Christmas, 2018: A Child is Born, Two Children Die

altarThis past Monday, on Christmas Eve, about fifteen of us gathered under a tree at the foot of the Gateway International Bridge. We were on the Mexican side of the border, at the edge of Matamoros, the sister city to Brownsville, Texas. We were standing just outside a makeshift camp that had been set up for refugees who had been waiting weeks for their right to cross the international bridge, to enter the United States, and to apply for asylum.

It is one of the most “in between spaces” I have ever been in, where humans beings are “ni de aquí ni de allá” – neither here nor there. It is a terrifying, lawless place in which one’s hopes become reduced to expecting the one meal a day that volunteers are trusted to deliver, and entertaining the insane hope that organized crime will stay away, for at least one more day.

One of the many good people from Texas who had been supporting these refugees had suggested that a Christmas Eve prayer service might be a nice thing to offer the people living in that in in-between space. And so it was that we had ended up forming a circle around a small table that served as an altar. Amongst us were a man from Ghana and a woman from Cameroon who both spoke English, as well as some families from Honduras and El Salvador.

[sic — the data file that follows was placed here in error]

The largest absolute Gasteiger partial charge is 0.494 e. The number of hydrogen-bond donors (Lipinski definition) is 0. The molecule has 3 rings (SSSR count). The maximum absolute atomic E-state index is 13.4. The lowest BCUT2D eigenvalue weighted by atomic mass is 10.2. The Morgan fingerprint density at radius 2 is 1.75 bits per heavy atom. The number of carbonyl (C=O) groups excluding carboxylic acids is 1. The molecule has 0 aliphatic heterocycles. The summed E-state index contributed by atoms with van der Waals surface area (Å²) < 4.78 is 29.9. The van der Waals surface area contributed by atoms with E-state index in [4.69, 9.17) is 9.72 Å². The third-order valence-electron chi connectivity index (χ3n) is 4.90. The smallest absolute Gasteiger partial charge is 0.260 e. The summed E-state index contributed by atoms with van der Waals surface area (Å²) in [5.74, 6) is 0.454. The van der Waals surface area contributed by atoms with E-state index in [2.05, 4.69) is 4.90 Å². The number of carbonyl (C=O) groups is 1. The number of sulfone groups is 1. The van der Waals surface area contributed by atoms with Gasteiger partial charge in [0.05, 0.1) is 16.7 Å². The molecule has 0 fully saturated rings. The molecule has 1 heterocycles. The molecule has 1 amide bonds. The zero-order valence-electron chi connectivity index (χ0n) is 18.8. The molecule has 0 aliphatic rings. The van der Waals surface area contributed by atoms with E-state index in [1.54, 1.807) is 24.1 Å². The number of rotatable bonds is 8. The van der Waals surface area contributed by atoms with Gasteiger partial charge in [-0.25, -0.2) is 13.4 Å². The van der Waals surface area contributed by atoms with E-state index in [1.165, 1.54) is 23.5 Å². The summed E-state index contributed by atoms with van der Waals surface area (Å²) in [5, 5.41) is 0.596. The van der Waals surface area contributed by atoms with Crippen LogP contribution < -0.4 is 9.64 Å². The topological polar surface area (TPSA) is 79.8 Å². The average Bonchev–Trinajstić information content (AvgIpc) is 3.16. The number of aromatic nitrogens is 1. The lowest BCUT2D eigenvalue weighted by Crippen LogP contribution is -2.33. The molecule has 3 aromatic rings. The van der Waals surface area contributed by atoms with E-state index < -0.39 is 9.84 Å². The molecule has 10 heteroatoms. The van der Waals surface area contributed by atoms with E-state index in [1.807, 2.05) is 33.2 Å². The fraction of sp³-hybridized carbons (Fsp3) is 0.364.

We began by singing in Spanish—a complicated tune that everyone seemed to know how to sing badly, and then we sang Silent Night, which we did well. After a bit, people were invited to write down on a small slip of paper whatever might be their prayer for this time in their lives. The refugees paused and thought about this quite a bit, and then began to write. The African man wrote on both sides of the paper slip and looked like he would have filled a notebook. A man from El Salvador wrote his words slowly, almost as if they pained him. A pregnant woman wrote on her paper, and I think all of us could guess what her prayers were.

Then, one by one, the immigrants came forward and placed their hopes and dreams and fears on a small fire. A gentle breeze dispersed the smoke; a couple of birds perched above us sang quietly.